State of the City on tap
John Stromberg, who will be sworn in tonight as Ashland's new mayor, will deliver the annual State of the City address at 7 p.m. on Tuesday in the Ashland Civic Center, 1175 E. Main St.
In an unusual move, Stromberg asked residents to send him their comments as he prepared for the address.
The mayor and City Council, which will include two new members, will launch into a jam-packed agenda after Stromberg's speech.
They will decide whether to allow city staff to waive penalties if restaurant and hotel owners turn in their restaurant meals tax and hotel tax payments late. The taxes are collected from patrons.
An owner could get a break from paying a penalty — which is 10 percent of the tax payment — if he or she is less than three days late and has made on-time payments for the past two years.
The council also will decide whether to repeal a 1995 ordinance that asked candidates for city office to agree to voluntary campaign spending limits.
Former City Councilor Steve Hauck, the author of the original ordinance, sent a letter asking that it be repealed because it has proven ineffective in the past few elections.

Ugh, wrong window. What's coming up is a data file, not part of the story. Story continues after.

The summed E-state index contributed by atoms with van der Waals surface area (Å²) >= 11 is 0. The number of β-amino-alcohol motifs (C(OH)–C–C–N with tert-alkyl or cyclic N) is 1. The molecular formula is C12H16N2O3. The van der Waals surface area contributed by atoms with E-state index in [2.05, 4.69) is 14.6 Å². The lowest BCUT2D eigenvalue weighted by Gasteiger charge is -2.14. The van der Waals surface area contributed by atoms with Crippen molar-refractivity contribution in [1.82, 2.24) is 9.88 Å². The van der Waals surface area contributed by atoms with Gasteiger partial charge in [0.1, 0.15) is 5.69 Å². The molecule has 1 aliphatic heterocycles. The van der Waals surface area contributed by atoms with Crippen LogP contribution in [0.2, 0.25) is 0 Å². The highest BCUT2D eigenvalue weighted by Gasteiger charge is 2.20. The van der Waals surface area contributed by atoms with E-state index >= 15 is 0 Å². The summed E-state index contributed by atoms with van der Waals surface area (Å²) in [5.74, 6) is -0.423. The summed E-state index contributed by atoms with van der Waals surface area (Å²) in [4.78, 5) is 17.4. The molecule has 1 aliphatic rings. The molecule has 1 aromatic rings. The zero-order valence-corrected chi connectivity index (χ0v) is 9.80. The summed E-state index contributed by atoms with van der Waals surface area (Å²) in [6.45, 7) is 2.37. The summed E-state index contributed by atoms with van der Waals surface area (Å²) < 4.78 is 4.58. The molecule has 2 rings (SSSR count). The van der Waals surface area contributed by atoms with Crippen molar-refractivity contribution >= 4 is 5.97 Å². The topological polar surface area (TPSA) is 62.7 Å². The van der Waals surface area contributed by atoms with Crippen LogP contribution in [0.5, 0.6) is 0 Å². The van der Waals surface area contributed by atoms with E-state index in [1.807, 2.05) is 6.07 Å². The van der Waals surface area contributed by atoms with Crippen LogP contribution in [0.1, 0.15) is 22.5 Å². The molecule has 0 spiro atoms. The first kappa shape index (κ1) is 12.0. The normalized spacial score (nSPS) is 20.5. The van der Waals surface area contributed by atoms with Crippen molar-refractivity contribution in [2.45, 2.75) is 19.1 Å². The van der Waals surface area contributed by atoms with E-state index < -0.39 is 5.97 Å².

"There is no point in requiring the City Recorder to spend time and money enforcing an ordinance that no longer works," Hauck said in the letter.
Hauck said that public campaign financing rather than voluntary spending limits can be effective, but given the city's current budget problems, he doubts such a system could be adopted.
On another issue that could save the city government money, the council will decide whether to lower the amount the city contributes for street improvements like sidewalks and storm drains. That would shift more costs to neighbors who want such improvements on their streets.
The City Council will also look at whether to raise the deposit from $200 to $500 for citizens who want to place a city initiative or referendum on the ballot.
Faced with its own budget problems, Jackson County has been shifting more of the cost of elections onto cities, said City Recorder Barbara Christensen.
She said the deposit should already have been increased.
"But I never felt comfortable putting this increase through when we had a citizen initiative coming through. I wanted it to be clean," Christensen said, noting that no one is circulating petitions right now to get a referendum or initiative on the ballot.
If a referendum or initiative fails, the citizen loses the deposit. The deposit is returned if the item passes.
For a complete list of agenda items and more information on each item, visit www.ashland.or.us/Page.asp?NavID=11551.
Staff writer Vickie Aldous can be reached at 479-8199 or firstname.lastname@example.org.